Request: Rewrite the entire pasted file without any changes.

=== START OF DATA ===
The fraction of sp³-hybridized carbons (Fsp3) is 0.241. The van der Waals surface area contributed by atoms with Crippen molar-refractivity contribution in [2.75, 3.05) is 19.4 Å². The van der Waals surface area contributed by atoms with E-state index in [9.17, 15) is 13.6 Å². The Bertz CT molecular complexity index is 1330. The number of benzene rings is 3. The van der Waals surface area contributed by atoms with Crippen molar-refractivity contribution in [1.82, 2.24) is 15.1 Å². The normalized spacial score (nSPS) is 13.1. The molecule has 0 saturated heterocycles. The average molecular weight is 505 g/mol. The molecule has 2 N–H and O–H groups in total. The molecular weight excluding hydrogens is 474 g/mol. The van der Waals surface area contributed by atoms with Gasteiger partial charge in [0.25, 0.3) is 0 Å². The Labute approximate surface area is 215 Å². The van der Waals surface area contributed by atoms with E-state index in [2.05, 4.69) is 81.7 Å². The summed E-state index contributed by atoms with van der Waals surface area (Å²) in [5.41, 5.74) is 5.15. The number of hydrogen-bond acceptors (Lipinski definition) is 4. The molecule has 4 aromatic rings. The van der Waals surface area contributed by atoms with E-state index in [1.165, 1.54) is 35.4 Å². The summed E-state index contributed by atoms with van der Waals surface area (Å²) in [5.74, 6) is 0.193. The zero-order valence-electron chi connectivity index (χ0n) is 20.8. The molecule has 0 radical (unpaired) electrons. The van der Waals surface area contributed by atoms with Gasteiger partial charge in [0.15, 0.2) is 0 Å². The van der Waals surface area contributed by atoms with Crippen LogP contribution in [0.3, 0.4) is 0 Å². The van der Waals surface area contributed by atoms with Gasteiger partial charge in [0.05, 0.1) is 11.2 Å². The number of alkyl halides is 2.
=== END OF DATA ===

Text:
The fraction of sp³-hybridized carbons (Fsp3) is 0.241. The van der Waals surface area contributed by atoms with Crippen molar-refractivity contribution in [2.75, 3.05) is 19.4 Å². The van der Waals surface area contributed by atoms with E-state index in [9.17, 15) is 13.6 Å². The Bertz CT molecular complexity index is 1330. The number of benzene rings is 3. The van der Waals surface area contributed by atoms with Crippen molar-refractivity contribution in [1.82, 2.24) is 15.1 Å². The normalized spacial score (nSPS) is 13.1. The molecule has 0 saturated heterocycles. The average molecular weight is 505 g/mol. The molecule has 2 N–H and O–H groups in total. The molecular weight excluding hydrogens is 474 g/mol. The van der Waals surface area contributed by atoms with Gasteiger partial charge in [0.25, 0.3) is 0 Å². The Labute approximate surface area is 215 Å². The van der Waals surface area contributed by atoms with E-state index in [2.05, 4.69) is 81.7 Å². The summed E-state index contributed by atoms with van der Waals surface area (Å²) in [5.41, 5.74) is 5.15. The number of hydrogen-bond acceptors (Lipinski definition) is 4. The molecule has 4 aromatic rings. The van der Waals surface area contributed by atoms with E-state index in [1.165, 1.54) is 35.4 Å². The summed E-state index contributed by atoms with van der Waals surface area (Å²) in [5.74, 6) is 0.193. The zero-order valence-electron chi connectivity index (χ0n) is 20.8. The molecule has 0 radical (unpaired) electrons. The van der Waals surface area contributed by atoms with Gasteiger partial charge in [0.15, 0.2) is 0 Å². The van der Waals surface area contributed by atoms with Crippen LogP contribution in [0.3, 0.4) is 0 Å². The van der Waals surface area contributed by atoms with Gasteiger partial charge in [0.05, 0.1) is 11.2 Å². The number of alkyl halides is 2.